Healthcare Reform has changed the types of professionals we recruit within healthcare, but none more than information management, including Medical Coding and Electronic Health Records (EHR). While completely separate functions and mandates, both the transition to ICD-10 standards and the conversion to EHRs will demand inventive forms of recruitment to meet the demands.
It may seem like a lot to be completely converted to ICD-10 coding by October 1, 2013, but in reality it will only mean that the United States joins almost every other industrialized country's standard for reporting. Italy will be the only country not in compliance with the International Classification of Diseases' 10th revision once the US is compliant.
And while we may be playing catch-up, it is nonetheless a big deal, since we'll be going from about 18,000 diagnostic and in-patient codes with ICD-9 to a total of 140,000 codes with ICD-10. The dramatic increase in codes reflects the need for a much more granular look at what services are being provided and how they are being paid for within healthcare reform. Consequently, current coders will need to receive significant training if they are to continue in their current roles, or healthcare providers will need to participate in particularly competitive recruitment.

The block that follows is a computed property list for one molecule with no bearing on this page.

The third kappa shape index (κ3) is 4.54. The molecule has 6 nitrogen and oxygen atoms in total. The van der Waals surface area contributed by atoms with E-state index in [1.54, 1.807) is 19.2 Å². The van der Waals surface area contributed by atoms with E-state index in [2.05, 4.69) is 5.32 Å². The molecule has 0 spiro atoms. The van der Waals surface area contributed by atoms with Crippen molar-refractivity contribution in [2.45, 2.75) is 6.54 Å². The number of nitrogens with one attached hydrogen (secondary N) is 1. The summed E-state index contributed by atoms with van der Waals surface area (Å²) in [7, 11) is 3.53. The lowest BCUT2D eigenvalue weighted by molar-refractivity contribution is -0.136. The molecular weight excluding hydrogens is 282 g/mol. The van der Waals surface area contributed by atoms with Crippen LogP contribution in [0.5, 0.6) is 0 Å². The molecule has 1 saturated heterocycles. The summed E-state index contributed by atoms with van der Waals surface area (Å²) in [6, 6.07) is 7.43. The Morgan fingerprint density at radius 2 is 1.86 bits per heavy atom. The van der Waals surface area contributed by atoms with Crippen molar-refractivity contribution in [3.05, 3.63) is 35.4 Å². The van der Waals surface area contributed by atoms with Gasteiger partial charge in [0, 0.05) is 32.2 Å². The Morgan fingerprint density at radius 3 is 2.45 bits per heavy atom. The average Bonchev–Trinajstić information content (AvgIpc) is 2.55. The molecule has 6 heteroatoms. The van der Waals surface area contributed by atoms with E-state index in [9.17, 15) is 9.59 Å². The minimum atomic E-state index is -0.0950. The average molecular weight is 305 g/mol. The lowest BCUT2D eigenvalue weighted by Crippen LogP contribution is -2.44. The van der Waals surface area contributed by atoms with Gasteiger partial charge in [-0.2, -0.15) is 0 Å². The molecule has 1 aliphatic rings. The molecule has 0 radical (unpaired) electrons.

Many of the healthcare providers who are ahead of the curve have already set up training programs for their current coders. The total cost, not including salary and benefits (training averages 80 hours per individual), is about $500 per individual. Testing and certification cost an additional $250, but the benefits in terms of retention are tremendous. If these individuals are hired fully trained and certified, the cost-per-hire is about $3,100. Numerous schools including for-profits – both on-line and traditional – are popping up around the country, but they will not meet the demand, making the competition for these professionals intense as we draw closer to the deadline.